Rex now has a Martian girlfriend – Morino, who (chastely) joins the regular personnel for a romp as eventful as we’ve come to expect. Taking them to a world where, ‘without warning the beast shot forward… open-mouthed with its back arched, its carapace looking like a row of knives.’ ‘There is also a foreword in which the writer admits that the terms star, planet, planetoid and asteroid have been somewhat loosely used for the purpose of ‘easy reading’. Why this should be thought necessary is hard to understand’ groans an exasperated ‘Authentic no.75’ (December 1956). With more than a little justification. In WE Johns’ cosmology, the asteroid belt was formed by the apocalyptical explosion of the planet Kraka, which is described with cinematic Velikovsky ‘Worlds In Collision’ dramatics. Kraka was ‘torn asunder’ by a lunatic experiment from which Jupiter still smouldered, Saturn was ‘girdled by atomic dust that had yet to settle’ and Mars was blasted to aridity. Although now discredited, this ‘missing planet’ theory was widely held at the time. And it’s true that many accepted classics of Science Fiction use asteroidal locations – Leigh Brackett’s beautiful 1949 story “The Lake Of Gone-Forever”, for example, gives its worldlet both breatheable atmosphere and indigenous life-forms. So far, so permissible.
Yet Professor Brane’s eccentric assertion that comets are spat – like sparks, from stars, and even from the ‘World Of Fire’ – Jupiter (!) is indefensible, particularly so when one of WE Johns’ own introductions claims that ‘interwoven in the story is a good deal of fact.’ The same essay goes on to explain – with a straight face, that due to its axial idiosyncrasy, the polar region of Uranus ‘enjoys tropical sunshine’! Johns appears to know nothing of complex eco-systems either – why should he, this the 1950’s after all? but surely Brane’s contention that a world can support just two species who mutually feed on each other is self-evidently questionable? And there’s a crude form of what is now known as ‘panspermia’ in which life-spores drift from world to world seeding life, although not perhaps in the literal sense that Johns’ describes.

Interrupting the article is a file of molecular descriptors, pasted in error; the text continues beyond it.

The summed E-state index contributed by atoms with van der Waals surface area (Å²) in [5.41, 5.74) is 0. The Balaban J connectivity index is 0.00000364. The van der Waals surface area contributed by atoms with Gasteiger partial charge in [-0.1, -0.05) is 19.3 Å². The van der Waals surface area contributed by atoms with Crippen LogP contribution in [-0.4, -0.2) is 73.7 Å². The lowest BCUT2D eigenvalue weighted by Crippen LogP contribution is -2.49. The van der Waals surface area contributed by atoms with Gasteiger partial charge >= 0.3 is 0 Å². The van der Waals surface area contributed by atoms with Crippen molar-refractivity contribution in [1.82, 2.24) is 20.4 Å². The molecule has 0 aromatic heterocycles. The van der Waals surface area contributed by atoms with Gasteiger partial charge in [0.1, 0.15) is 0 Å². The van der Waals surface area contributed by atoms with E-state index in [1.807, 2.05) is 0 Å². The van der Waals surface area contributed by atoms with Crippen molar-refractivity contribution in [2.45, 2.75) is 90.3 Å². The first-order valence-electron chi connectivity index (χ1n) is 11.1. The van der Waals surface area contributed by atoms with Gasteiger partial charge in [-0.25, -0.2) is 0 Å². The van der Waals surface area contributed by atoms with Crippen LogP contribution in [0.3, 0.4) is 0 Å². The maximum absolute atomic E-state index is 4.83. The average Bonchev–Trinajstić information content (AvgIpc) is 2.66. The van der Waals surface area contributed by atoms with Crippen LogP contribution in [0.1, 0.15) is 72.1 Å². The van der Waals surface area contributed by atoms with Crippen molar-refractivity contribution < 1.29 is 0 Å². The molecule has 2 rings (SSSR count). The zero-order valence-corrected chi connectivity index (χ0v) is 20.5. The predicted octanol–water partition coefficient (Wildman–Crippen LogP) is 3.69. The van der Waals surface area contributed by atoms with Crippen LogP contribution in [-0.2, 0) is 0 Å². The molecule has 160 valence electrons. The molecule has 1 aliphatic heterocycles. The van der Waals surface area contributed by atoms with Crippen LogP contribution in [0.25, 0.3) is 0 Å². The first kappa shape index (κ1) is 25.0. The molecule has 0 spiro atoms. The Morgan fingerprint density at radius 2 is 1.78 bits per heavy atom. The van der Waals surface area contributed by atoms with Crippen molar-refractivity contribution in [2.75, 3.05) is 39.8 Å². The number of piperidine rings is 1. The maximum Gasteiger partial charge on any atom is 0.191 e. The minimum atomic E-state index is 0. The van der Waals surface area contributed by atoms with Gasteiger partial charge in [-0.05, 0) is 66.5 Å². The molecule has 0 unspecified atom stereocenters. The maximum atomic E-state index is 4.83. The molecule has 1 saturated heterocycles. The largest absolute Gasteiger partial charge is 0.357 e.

‘To Outer Space’ (1957) flirts with Space Opera concepts as the cosmic-ray-powered Tavona strays beyond the solar system into the middle of a war between an ancient space-faring race called the Andoan, who they’d originally befriended by rescuing a stranded crew marooned on the asteroid Arcadia, and big unknown ships from space. While ‘The Edge Of Beyond’ (1958) extends their forays to ‘the outside edge of the Milky Way’ armed only with gleeful optimism and a ready supply of caramels. The expedition introduces them to what WE Johns refers to as ‘the older planets of the Second Region’, then to the ‘almost perfect civilisation of Terromagna in the Third Region’. Like Mino, this planet becomes a friendly base for further cosmic jaunts. It might constitute ‘by far their longest non-stop’ voyage, but in narrative terms cosmic distances are no great obstacle. The difference between exploring planetoids, and then visiting extra-solar worlds, gives the impression of being only different in the sense that Tesco’s is further than Sainsbury’s, an irksome inconvenience rather than the circumvention of Einsteinian constants.
Yet the stellar initiative also leads them to ‘The Death Rays Of Ardilla’ (1959) which, in my sweaty-palmed pubescence, I considered the most accomplished of the entire series – second only, perhaps, to ‘Return To Mars’. Ardilla is first mentioned as a source of menace in ‘The Edge Of Beyond’ – in which Rex deters a hostile red saucer with tracer bullets fired from the airlock. Here there be a rare sense of real menace, as this excerpt indicates – ‘Ardilla is putting out a veritable barrage of rays. A stranger from beyond the Third Region told us that all ships in their section of the universe have been warned to keep well clear of Ardilla. One of their ships, after sending out a signal that it was being tracked by a Red Stranger, failed to return to its base… This is causing Terromagna considerable anxiety. We are not exactly helpless, but we have no wish to be involved in an interplanetary war.’ This time, action is tightly plotted and focussed, in a way that others in the series are not.